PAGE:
Wednesday, February 22, 2006

Manitou p.115

I forgot that they wrote a whole chapter on perched rocks. But I was reading in Manitou about the Lunenburg Table rock and that whole part of the book is worth re-reading. Let me quote from Mavor and Dix:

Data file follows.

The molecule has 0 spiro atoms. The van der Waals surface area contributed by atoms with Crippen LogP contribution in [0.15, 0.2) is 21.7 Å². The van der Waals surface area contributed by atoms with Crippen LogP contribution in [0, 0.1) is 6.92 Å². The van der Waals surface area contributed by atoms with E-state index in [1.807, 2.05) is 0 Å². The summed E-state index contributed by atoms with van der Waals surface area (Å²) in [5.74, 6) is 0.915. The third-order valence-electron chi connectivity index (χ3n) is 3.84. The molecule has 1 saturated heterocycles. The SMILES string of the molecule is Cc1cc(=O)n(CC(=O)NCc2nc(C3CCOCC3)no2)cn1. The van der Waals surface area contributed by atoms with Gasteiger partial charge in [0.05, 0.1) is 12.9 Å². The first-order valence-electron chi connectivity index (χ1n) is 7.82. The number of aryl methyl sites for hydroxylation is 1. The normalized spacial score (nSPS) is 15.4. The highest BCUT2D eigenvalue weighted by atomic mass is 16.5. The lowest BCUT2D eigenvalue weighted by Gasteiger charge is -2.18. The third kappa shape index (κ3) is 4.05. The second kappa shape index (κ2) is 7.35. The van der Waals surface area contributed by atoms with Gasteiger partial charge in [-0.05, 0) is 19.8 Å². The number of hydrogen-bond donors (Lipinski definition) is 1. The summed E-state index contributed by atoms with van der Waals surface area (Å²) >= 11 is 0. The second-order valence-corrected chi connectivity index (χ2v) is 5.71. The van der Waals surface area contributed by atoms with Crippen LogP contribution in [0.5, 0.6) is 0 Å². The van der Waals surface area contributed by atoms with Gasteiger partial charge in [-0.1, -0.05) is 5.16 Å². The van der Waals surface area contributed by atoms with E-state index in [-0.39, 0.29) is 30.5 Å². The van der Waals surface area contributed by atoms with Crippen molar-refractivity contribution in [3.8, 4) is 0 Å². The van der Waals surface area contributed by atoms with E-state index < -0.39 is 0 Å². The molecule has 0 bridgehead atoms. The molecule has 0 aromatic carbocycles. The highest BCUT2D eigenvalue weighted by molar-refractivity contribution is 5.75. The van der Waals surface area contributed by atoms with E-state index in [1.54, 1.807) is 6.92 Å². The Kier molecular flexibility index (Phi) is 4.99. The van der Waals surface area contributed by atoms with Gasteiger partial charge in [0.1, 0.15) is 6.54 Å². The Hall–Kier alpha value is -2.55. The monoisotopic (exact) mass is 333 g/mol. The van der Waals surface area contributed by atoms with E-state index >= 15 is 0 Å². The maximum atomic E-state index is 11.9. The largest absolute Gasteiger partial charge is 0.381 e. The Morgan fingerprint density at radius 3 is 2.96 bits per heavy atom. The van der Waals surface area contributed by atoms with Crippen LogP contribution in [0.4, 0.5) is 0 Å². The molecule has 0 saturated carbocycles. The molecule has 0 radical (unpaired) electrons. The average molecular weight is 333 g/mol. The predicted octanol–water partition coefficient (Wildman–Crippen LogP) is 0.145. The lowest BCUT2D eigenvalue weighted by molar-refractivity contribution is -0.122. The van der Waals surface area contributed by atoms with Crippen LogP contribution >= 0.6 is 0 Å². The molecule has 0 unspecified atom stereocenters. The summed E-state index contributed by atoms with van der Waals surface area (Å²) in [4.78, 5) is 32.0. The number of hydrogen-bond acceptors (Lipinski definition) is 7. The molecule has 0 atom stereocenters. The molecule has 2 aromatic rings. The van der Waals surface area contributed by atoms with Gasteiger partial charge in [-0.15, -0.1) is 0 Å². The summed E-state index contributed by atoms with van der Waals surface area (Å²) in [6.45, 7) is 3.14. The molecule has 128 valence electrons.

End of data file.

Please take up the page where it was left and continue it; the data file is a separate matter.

Robert first noticed the evidence of the table rock's origin. The four sides are not at right angles, and he observed that the line of two adjacent sides of the table were precisely parallel to two sides of a cavity in the ledge next to and below the table rock. This not only showed exactly where the rock had come from, but it had been lifted and placed so that it was oriented in exactly the same direction as it had been before it had been quarried, raised abut six feet and moved over about six feet. Could this be to preserve its natural magnetic orientation? While moving a twelve ton boulder would not be considered particularly difficult as a general proposition, doing so at this particular place would be something of a feat without modern equipment.

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